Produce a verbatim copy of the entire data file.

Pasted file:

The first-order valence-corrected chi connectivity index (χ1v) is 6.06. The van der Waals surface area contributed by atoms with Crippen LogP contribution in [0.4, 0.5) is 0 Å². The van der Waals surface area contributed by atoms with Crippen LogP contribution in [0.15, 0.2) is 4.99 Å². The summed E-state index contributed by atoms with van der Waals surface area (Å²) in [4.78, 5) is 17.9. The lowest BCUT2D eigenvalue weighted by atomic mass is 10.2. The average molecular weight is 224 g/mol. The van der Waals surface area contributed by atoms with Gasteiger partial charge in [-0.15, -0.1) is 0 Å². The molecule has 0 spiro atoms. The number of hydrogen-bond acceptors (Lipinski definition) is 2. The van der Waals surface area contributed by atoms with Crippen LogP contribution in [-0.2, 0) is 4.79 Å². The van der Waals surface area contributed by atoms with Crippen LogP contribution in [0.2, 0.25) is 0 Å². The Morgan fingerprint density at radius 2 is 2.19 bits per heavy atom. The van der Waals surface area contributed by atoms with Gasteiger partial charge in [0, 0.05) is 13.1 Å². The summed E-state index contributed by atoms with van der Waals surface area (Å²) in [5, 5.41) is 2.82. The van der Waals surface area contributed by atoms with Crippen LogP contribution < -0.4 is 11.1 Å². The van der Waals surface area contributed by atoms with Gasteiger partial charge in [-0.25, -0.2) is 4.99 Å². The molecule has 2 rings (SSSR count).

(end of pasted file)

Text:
The first-order valence-corrected chi connectivity index (χ1v) is 6.06. The van der Waals surface area contributed by atoms with Crippen LogP contribution in [0.4, 0.5) is 0 Å². The van der Waals surface area contributed by atoms with Crippen LogP contribution in [0.15, 0.2) is 4.99 Å². The summed E-state index contributed by atoms with van der Waals surface area (Å²) in [4.78, 5) is 17.9. The lowest BCUT2D eigenvalue weighted by atomic mass is 10.2. The average molecular weight is 224 g/mol. The van der Waals surface area contributed by atoms with Gasteiger partial charge in [-0.15, -0.1) is 0 Å². The molecule has 0 spiro atoms. The number of hydrogen-bond acceptors (Lipinski definition) is 2. The van der Waals surface area contributed by atoms with Crippen LogP contribution in [-0.2, 0) is 4.79 Å². The van der Waals surface area contributed by atoms with Crippen LogP contribution in [0.2, 0.25) is 0 Å². The Morgan fingerprint density at radius 2 is 2.19 bits per heavy atom. The van der Waals surface area contributed by atoms with Gasteiger partial charge in [0, 0.05) is 13.1 Å². The summed E-state index contributed by atoms with van der Waals surface area (Å²) in [5, 5.41) is 2.82. The van der Waals surface area contributed by atoms with Crippen LogP contribution < -0.4 is 11.1 Å². The van der Waals surface area contributed by atoms with Gasteiger partial charge in [-0.25, -0.2) is 4.99 Å². The molecule has 2 rings (SSSR count).